I get that plate armor and Neuschwanstein-style castles are pretty much unavoidable in this genre, and it's not like anachronisms weren't already the order of the day even in the oldest recognizable versions of the Arthur story (Geoffrey of Monmouth being the fastidious historian that he was...). Nor am I going to complain about the use of magic and stupidly improbable creatures roaming the forests, because if you're going to have magic then Just Do It.
But, umm... the episode that introduces Lancelot and has him lying about being of noble birth in order to get into a tournament that's chock full of multicultural knights, that's just a huge WTFF moment. Likewise for the episode where Arthur & company are teaching the peasant villagers to fight off bandits by themselves, with special emphasis on teaching the women of the village how to use swords -- because medieval knights would totally do that. Haven't yet gotten to how Guinevere, the black maidservant, manages to get accepted as Arthur's queen, but I'm sure the writers will work something out.
All we need now is the continuous banner across the bottom of the screen: THIS HAS ABOUT AS MUCH TO DO WITH POST-ROMAN BRITAIN AS THE PLANET OF THE APES TV SERIES — and god, yes, I still remember that; shoot me now. Nor can I shake the feeling that they have a writer or two in common. Why else am I constantly expecting/hoping for Zaius and the gorilla squads to show up, round up all of the main characters, stuff them in cages and lead them off...?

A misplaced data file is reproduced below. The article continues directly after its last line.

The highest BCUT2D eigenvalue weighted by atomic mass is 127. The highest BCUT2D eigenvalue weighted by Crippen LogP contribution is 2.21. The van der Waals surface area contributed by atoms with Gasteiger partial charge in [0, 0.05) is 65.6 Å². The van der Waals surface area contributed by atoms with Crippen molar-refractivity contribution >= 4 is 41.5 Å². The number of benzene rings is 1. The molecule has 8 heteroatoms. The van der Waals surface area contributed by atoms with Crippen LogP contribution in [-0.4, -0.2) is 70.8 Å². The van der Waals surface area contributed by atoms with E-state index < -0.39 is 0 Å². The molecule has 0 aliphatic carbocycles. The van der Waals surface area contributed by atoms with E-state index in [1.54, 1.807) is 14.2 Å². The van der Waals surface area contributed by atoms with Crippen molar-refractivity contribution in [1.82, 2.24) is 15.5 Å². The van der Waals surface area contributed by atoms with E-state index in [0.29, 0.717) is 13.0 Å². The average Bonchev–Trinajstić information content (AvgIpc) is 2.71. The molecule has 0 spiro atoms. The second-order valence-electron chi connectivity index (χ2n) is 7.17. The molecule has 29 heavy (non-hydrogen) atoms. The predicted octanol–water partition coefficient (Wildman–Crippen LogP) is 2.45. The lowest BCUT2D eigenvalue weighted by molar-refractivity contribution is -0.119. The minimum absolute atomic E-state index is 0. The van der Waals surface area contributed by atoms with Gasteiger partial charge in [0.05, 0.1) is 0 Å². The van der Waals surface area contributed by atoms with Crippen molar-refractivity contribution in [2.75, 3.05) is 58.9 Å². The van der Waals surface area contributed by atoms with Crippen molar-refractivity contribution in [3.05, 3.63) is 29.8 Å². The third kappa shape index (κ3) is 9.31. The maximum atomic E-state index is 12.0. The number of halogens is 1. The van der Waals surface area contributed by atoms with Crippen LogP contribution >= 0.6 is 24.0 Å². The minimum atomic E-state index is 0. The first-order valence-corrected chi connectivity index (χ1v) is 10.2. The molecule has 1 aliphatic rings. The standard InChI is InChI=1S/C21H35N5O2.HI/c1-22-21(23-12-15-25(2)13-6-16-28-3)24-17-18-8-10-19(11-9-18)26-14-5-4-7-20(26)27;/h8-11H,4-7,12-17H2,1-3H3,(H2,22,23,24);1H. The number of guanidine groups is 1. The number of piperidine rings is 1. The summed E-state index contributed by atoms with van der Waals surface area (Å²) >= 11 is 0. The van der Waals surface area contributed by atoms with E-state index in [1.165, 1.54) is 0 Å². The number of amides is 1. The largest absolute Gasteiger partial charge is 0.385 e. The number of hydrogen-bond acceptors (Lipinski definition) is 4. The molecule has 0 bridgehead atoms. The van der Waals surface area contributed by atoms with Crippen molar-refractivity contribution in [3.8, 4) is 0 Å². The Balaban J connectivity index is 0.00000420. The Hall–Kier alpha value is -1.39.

In other news, we have Anthony Stewart Head playing Uther Pendragon.
And somehow I'm still watching this piece of crap; make of that what you will.
Still would it have been so horribly boring to have even tried to make it vaguely real?
Yes, that means you have to trade in the fancy castles for wrecked Roman villas or Celtic hill forts, (though the abandoned Roman cities could actually be cool if done right, cf. Peter Jackson's Osgiliath set from Lord of the Rings — well okay, Londinium was never quite that big, but you get the idea...). Toss the plate armor, the jousting, and the bullshit chivalry and just concentrate on the tale of a band of ex-legionnaire heroes valiantly fighting to preserve the last vestiges of Roman civilization and hold back the tide of invading Saxons ... and miraculously winning... for at least a little while anyway.
Mary Stewart had it nailed pretty well. Why couldn't somebody have adapted that for TV or film?